- Calida Comfort Stretch Cotton Long Leg Panties (26024): These look like pretty much exactly what I want (for longer skirts, at least, and a reviewer says they have a shorter length as well): 95% cotton with what looks like a cotton crotch. But the sizing runs only S through L, and they're $32.
I'm not even going into whether the cotton and other materials are sustainably produced (I highly doubt it) or if the items are manufactured under fair labor conditions (likewise for many, though one at least said it was made in New Hampshire).
Handmade pettipants and bloomersIn that vein, here are some handmade Etsy options, though many are more expensive. (Some are absolutely breathtaking, though!) I've avoided listing any here that are one-of-a-kind in a certain size and am concentrating on items that can be custom sized, because I don't want anyone (including me) to be disappointed.
- victorian edwardian women's cotton bloomers — early bloomers: These are precious and would definitely make me feel like I had on something special underneath. Made of sustainable cotton and vintage lace, and custom sewn, so props for all that. The price tag is an ouchy $100.
- linen bloomer pant with scalloped ruffle in sand with roses — linenclothing: This looks looser and longer than I'd need, but it sounds like you can convo with the shop owner to customize it. I like the idea of washable linen as a natural, breathable fabric, and they look comfy. You could wear them as lounge pants or out-and-about pants. $110.
- Saloon Bloomers — Folk: These I LOVE. I might really have to order these once I can spend money. They're only $32 (I say "only," because the value of handmade clothing is undoubtedly higher), and aren't they fabulous? I love them, love them, love them. They wouldn't hide under short skirts, but I think they'd be adorable peeping out as well! Cotton muslin.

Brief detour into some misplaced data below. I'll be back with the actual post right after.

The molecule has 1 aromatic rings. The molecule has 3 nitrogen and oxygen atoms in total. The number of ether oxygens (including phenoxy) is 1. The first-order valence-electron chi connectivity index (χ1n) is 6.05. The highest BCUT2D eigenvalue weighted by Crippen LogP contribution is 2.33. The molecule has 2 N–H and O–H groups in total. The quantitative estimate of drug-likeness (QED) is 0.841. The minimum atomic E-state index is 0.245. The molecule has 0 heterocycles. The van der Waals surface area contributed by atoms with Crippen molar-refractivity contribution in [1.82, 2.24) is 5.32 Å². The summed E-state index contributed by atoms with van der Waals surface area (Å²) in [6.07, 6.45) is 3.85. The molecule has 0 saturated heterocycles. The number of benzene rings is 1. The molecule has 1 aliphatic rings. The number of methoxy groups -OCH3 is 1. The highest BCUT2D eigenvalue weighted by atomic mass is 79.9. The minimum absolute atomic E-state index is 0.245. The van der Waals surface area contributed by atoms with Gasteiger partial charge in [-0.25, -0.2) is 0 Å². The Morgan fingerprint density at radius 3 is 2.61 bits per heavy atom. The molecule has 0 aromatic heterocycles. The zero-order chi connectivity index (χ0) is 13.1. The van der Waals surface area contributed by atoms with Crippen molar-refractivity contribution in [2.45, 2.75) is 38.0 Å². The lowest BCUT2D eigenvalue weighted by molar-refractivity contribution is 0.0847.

- Bloomers — Scoundrelle's Keep: I like the idea of these ones, too, because they'd look cute on the outside as well. They come in fun prints and colors. Plus, they're only $25! My one concern is that they might be too short (and possibly loose) in the inseam to do any good, chafing-wise. (P.S. I like that top, too.)
- Ladies Cream Ruffled Bloomers — mimirob: I like the simplicity of these cotton bloomers, and they're only $25 as well. Does it look like the crotch is too long, or do you think it's fine once it's on? I wish there were a view on a model.
- Yoga Bloomers — Moonseats: These comfortable-looking $25 yoga bloomers look like something I'd never want to take off. I like the cuffs that would keep them a little trimmer on the leg, though I worry the roll-over waistband might be too bulky under a skirt, and the length could be too long. Maybe that can be solved in a custom order, though?
- CUSTOM Victorian Gothic Pantaloons or Bloomers — Joyful by Design: I haven't looked through everything in this store yet, but it looks like she'll custom-make either pantaloons (hanging straight down) or bloomers (drawstring gathers at the cuffs) in black or white cottons, in regular and plus sizes, and with various lengths available. $27.99-$34.99 (this model). A nice touch is her offering of Frugal Frills bloomers with elastic and without lace in sizes S to XL for only $21.99.
- Women's Custom sized Ruffled leg Bloomers/Pantaloons — Peanut's Boutique: These look like a great option, too, at $30 for S to 3X (larger sizes available at an additional cost). The cotton comes in a range of vibrant colors.
- cream linen bloomers — bloomersandbows: Pretty, 100% linen, $65. "One size fits most" always makes me wary, though.